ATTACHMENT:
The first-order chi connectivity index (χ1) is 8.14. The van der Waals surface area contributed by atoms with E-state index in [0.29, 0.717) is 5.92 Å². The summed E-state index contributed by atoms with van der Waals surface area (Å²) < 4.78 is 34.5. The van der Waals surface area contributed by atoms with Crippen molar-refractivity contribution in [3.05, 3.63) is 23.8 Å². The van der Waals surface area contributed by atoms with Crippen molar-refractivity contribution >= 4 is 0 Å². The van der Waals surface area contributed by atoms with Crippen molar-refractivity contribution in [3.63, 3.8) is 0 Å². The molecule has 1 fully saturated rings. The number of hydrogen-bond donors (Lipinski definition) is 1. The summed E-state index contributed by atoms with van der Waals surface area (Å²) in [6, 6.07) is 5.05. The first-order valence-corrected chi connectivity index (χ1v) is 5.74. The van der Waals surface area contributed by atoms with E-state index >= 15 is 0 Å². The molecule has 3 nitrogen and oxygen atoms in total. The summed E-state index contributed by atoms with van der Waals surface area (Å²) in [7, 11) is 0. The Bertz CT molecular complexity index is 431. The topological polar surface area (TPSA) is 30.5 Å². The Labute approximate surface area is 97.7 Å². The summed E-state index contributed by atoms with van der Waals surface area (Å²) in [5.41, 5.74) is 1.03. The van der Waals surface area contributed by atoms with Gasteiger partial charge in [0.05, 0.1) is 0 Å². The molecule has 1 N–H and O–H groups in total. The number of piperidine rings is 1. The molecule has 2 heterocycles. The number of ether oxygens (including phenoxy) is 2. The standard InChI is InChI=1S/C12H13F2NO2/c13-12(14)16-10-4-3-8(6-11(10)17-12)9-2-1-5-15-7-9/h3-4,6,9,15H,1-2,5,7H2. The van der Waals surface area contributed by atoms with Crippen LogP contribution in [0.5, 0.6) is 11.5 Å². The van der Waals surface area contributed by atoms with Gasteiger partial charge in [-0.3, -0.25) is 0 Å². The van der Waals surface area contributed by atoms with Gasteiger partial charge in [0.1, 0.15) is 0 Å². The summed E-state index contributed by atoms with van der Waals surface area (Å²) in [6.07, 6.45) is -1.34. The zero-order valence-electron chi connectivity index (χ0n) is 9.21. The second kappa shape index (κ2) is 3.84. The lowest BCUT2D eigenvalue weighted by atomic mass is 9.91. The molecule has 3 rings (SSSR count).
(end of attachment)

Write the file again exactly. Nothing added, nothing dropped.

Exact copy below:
The first-order chi connectivity index (χ1) is 8.14. The van der Waals surface area contributed by atoms with E-state index in [0.29, 0.717) is 5.92 Å². The summed E-state index contributed by atoms with van der Waals surface area (Å²) < 4.78 is 34.5. The van der Waals surface area contributed by atoms with Crippen molar-refractivity contribution in [3.05, 3.63) is 23.8 Å². The van der Waals surface area contributed by atoms with Crippen molar-refractivity contribution >= 4 is 0 Å². The van der Waals surface area contributed by atoms with Crippen molar-refractivity contribution in [3.63, 3.8) is 0 Å². The molecule has 1 fully saturated rings. The number of hydrogen-bond donors (Lipinski definition) is 1. The summed E-state index contributed by atoms with van der Waals surface area (Å²) in [6, 6.07) is 5.05. The first-order valence-corrected chi connectivity index (χ1v) is 5.74. The van der Waals surface area contributed by atoms with E-state index >= 15 is 0 Å². The molecule has 3 nitrogen and oxygen atoms in total. The summed E-state index contributed by atoms with van der Waals surface area (Å²) in [7, 11) is 0. The Bertz CT molecular complexity index is 431. The topological polar surface area (TPSA) is 30.5 Å². The Labute approximate surface area is 97.7 Å². The summed E-state index contributed by atoms with van der Waals surface area (Å²) in [5.41, 5.74) is 1.03. The van der Waals surface area contributed by atoms with Gasteiger partial charge in [0.05, 0.1) is 0 Å². The molecule has 1 N–H and O–H groups in total. The number of piperidine rings is 1. The molecule has 2 heterocycles. The number of ether oxygens (including phenoxy) is 2. The standard InChI is InChI=1S/C12H13F2NO2/c13-12(14)16-10-4-3-8(6-11(10)17-12)9-2-1-5-15-7-9/h3-4,6,9,15H,1-2,5,7H2. The van der Waals surface area contributed by atoms with Crippen LogP contribution in [0.5, 0.6) is 11.5 Å². The van der Waals surface area contributed by atoms with Gasteiger partial charge in [-0.3, -0.25) is 0 Å². The van der Waals surface area contributed by atoms with Gasteiger partial charge in [0.1, 0.15) is 0 Å². The summed E-state index contributed by atoms with van der Waals surface area (Å²) in [6.07, 6.45) is -1.34. The zero-order valence-electron chi connectivity index (χ0n) is 9.21. The second kappa shape index (κ2) is 3.84. The lowest BCUT2D eigenvalue weighted by atomic mass is 9.91. The molecule has 3 rings (SSSR count).